boddhichitta

Awakened heart comes from being willing to face your state of mind. The sitting practice of meditation is a means to awaken this within you. When you awaken your heart, to your surprise, you find that it is empty. If you search for awakened heart, if you put your hand through your rib cage and feel for your heart, there is nothing there—except for tenderness. You feel sore and soft, and if you open your eyes to the world, you feel tremendous sadness. It is not the sadness of feeling sorry for yourself or feeling deprived. It is a natural situation of fullness. The genuine heart of sadness comes from this feeling that your nonexistent heart is full. Your experience is so raw, tender, and personal that even if a tiny mosquito lands on you, you feel its touch. 

-Chögyam Trungpa
from Shambhala: Sacred Path of the Warrior

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Sogyal Rinpoche ~

Message of goodness ~ 

The Love That Will Not Die

I wanted to share what I read in classes yesterday on 9/11 to give my students something to take with them and hopefully provide some contemplation and peace in whatever it is they are feeling. 

These are summaries and excerpts from Chapter 14 in When Things Fall Apart by Pema Chodron. I will highlight her exact words in bold.

When we allow ourselves to be with, instead of avoiding pain, there is a soft and tender part of that process and experience that points to something we all share in a common.  When pain touches us and softens us (whether it is ours or someone else’s) it can be turned into profound compassion.  This tender spot can be called the Genuine Heart of Sadness or Bodhichitta, our Noble Heart.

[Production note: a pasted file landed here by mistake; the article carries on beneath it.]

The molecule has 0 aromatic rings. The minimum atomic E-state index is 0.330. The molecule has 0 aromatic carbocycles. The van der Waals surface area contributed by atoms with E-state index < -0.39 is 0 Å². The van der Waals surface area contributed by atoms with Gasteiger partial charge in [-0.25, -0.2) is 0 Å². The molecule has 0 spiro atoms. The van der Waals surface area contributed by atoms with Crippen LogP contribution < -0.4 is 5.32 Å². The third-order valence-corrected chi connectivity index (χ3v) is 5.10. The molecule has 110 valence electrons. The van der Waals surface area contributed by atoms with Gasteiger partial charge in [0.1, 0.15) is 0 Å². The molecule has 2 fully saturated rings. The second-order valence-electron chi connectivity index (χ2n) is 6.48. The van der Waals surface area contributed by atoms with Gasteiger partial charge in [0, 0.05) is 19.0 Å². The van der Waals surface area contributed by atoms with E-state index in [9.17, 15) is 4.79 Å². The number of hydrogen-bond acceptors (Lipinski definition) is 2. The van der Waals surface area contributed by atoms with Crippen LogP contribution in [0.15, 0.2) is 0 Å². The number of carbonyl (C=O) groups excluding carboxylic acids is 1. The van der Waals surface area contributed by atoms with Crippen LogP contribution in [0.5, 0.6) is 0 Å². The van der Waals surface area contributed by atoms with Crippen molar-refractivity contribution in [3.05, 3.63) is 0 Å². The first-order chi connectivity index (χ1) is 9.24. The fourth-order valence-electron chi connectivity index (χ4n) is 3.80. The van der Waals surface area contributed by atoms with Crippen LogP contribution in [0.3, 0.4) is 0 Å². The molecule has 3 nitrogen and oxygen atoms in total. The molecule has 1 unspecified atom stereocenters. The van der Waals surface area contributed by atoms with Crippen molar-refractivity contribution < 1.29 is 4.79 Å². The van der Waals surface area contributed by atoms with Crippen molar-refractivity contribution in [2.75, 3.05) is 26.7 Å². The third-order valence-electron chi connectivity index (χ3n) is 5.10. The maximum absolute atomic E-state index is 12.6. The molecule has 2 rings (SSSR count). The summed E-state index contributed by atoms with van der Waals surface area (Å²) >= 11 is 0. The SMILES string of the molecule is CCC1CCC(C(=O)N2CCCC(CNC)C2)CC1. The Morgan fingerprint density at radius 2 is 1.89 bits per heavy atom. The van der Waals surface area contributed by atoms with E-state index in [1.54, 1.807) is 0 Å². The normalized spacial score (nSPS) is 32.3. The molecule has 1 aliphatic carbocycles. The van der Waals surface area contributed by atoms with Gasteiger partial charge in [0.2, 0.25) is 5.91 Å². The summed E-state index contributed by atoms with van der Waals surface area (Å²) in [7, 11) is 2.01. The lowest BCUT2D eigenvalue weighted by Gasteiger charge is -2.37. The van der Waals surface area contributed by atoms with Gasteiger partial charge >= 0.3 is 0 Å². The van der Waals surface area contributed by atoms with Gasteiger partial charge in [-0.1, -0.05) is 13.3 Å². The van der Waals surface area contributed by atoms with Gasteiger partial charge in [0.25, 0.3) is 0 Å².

Pema talks about this heart like a jewel that has been formed and buried in the earth for millions of years.  Despite what surrounds it, it remains beautiful, unmarred, intact.  She goes on to say:  In difficult times, it is only bodhichitta that heals.  When inspiration has become hidden, when we feel read to give up, this is the time when healing can be found in the tenderness of pain itself.  This is the time to touch the genuine heart of bodhichitta.


She finishes the chapter : In the process of discovering bodhichitta, the journey goes down, not up.  It’s as if the mountain pointed toward the center of the earth instead of reaching into the sky.  Instead of transcending the suffering of all creatures, we move toward the turbulence and doubt.  We jump into it.  We slide into it.  We tiptoe into it.  We move toward it however we can.  We explore the reality and unpredictability of insecurity and pain, and we try not to push it away.  If it takes years, if it takes lifetimes, we let it be as it is.  At our own pace, without speed or aggression, we move down and down and down.  With us move millions of others, our companions in awakening from fear.  At the bottom we discover water, the healing water of bodhichitta.  Right down there in the thick of things, we discover the love that will not die.